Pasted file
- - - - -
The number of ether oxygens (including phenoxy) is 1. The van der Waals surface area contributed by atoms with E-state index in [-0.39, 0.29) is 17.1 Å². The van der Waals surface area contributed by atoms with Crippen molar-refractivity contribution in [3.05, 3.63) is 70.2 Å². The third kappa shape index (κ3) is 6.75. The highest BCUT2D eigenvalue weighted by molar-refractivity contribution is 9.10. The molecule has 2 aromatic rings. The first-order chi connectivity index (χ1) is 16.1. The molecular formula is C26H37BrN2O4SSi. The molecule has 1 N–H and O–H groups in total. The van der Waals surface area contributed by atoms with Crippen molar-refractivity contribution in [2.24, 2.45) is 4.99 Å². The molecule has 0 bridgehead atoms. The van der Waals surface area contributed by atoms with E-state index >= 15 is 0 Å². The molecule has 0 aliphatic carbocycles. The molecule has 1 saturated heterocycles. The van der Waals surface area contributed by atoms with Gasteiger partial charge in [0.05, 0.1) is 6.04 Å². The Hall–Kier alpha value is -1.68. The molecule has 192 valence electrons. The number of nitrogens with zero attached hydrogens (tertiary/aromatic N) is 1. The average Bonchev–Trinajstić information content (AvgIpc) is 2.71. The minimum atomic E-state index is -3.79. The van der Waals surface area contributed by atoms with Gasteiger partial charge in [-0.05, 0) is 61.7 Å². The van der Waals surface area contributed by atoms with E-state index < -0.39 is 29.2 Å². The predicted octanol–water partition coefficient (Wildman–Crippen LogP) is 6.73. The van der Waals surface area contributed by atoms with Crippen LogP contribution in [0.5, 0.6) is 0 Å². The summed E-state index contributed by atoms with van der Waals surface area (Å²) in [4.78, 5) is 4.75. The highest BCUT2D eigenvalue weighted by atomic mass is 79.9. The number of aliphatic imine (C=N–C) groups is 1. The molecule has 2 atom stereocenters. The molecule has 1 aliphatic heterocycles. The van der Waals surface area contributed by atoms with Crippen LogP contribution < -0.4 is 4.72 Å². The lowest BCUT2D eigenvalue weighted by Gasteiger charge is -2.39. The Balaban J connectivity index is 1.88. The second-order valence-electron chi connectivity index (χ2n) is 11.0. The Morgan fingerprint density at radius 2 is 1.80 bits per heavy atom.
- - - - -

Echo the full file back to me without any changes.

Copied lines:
The number of ether oxygens (including phenoxy) is 1. The van der Waals surface area contributed by atoms with E-state index in [-0.39, 0.29) is 17.1 Å². The van der Waals surface area contributed by atoms with Crippen molar-refractivity contribution in [3.05, 3.63) is 70.2 Å². The third kappa shape index (κ3) is 6.75. The highest BCUT2D eigenvalue weighted by molar-refractivity contribution is 9.10. The molecule has 2 aromatic rings. The first-order chi connectivity index (χ1) is 16.1. The molecular formula is C26H37BrN2O4SSi. The molecule has 1 N–H and O–H groups in total. The van der Waals surface area contributed by atoms with Crippen molar-refractivity contribution in [2.24, 2.45) is 4.99 Å². The molecule has 0 bridgehead atoms. The van der Waals surface area contributed by atoms with E-state index >= 15 is 0 Å². The molecule has 0 aliphatic carbocycles. The molecule has 1 saturated heterocycles. The van der Waals surface area contributed by atoms with Gasteiger partial charge in [0.05, 0.1) is 6.04 Å². The Hall–Kier alpha value is -1.68. The molecule has 192 valence electrons. The number of nitrogens with zero attached hydrogens (tertiary/aromatic N) is 1. The average Bonchev–Trinajstić information content (AvgIpc) is 2.71. The minimum atomic E-state index is -3.79. The van der Waals surface area contributed by atoms with Gasteiger partial charge in [-0.05, 0) is 61.7 Å². The van der Waals surface area contributed by atoms with E-state index < -0.39 is 29.2 Å². The predicted octanol–water partition coefficient (Wildman–Crippen LogP) is 6.73. The van der Waals surface area contributed by atoms with Crippen LogP contribution in [0.5, 0.6) is 0 Å². The summed E-state index contributed by atoms with van der Waals surface area (Å²) in [4.78, 5) is 4.75. The highest BCUT2D eigenvalue weighted by atomic mass is 79.9. The number of aliphatic imine (C=N–C) groups is 1. The molecule has 2 atom stereocenters. The molecule has 1 aliphatic heterocycles. The van der Waals surface area contributed by atoms with Crippen LogP contribution < -0.4 is 4.72 Å². The lowest BCUT2D eigenvalue weighted by Gasteiger charge is -2.39. The Balaban J connectivity index is 1.88. The second-order valence-electron chi connectivity index (χ2n) is 11.0. The Morgan fingerprint density at radius 2 is 1.80 bits per heavy atom.